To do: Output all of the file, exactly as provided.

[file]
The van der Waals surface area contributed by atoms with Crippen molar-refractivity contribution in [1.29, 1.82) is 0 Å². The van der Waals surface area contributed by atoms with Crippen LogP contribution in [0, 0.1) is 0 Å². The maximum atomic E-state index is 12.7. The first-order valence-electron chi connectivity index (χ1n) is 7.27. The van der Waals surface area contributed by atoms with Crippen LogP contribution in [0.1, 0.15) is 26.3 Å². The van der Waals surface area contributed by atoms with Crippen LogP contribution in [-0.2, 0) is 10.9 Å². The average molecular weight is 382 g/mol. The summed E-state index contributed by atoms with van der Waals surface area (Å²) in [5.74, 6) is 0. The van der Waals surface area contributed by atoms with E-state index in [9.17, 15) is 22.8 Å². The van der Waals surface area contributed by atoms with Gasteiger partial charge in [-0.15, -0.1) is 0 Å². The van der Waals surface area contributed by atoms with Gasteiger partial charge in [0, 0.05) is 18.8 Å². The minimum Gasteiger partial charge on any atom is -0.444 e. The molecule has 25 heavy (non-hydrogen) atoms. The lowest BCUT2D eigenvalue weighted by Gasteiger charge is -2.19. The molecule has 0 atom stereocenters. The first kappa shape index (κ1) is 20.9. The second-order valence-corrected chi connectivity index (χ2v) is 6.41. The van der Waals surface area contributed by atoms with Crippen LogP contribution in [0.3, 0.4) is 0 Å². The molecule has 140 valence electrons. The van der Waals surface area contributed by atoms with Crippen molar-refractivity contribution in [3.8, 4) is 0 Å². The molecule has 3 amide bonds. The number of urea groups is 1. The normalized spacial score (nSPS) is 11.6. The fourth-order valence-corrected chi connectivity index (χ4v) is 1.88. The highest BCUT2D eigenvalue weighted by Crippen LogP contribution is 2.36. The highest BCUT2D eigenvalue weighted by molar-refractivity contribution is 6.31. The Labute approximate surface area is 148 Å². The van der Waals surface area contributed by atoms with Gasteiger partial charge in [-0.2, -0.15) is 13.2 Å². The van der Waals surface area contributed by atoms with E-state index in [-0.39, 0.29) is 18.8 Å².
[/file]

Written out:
The van der Waals surface area contributed by atoms with Crippen molar-refractivity contribution in [1.29, 1.82) is 0 Å². The van der Waals surface area contributed by atoms with Crippen LogP contribution in [0, 0.1) is 0 Å². The maximum atomic E-state index is 12.7. The first-order valence-electron chi connectivity index (χ1n) is 7.27. The van der Waals surface area contributed by atoms with Crippen LogP contribution in [0.1, 0.15) is 26.3 Å². The van der Waals surface area contributed by atoms with Crippen LogP contribution in [-0.2, 0) is 10.9 Å². The average molecular weight is 382 g/mol. The summed E-state index contributed by atoms with van der Waals surface area (Å²) in [5.74, 6) is 0. The van der Waals surface area contributed by atoms with E-state index in [9.17, 15) is 22.8 Å². The van der Waals surface area contributed by atoms with Gasteiger partial charge in [-0.15, -0.1) is 0 Å². The van der Waals surface area contributed by atoms with Gasteiger partial charge in [0, 0.05) is 18.8 Å². The minimum Gasteiger partial charge on any atom is -0.444 e. The molecule has 25 heavy (non-hydrogen) atoms. The lowest BCUT2D eigenvalue weighted by Gasteiger charge is -2.19. The molecule has 0 atom stereocenters. The first kappa shape index (κ1) is 20.9. The second-order valence-corrected chi connectivity index (χ2v) is 6.41. The van der Waals surface area contributed by atoms with Crippen LogP contribution in [0.3, 0.4) is 0 Å². The molecule has 140 valence electrons. The van der Waals surface area contributed by atoms with Crippen molar-refractivity contribution in [3.8, 4) is 0 Å². The molecule has 3 amide bonds. The number of urea groups is 1. The normalized spacial score (nSPS) is 11.6. The fourth-order valence-corrected chi connectivity index (χ4v) is 1.88. The highest BCUT2D eigenvalue weighted by Crippen LogP contribution is 2.36. The highest BCUT2D eigenvalue weighted by molar-refractivity contribution is 6.31. The Labute approximate surface area is 148 Å². The van der Waals surface area contributed by atoms with Gasteiger partial charge in [-0.2, -0.15) is 13.2 Å². The van der Waals surface area contributed by atoms with E-state index in [-0.39, 0.29) is 18.8 Å².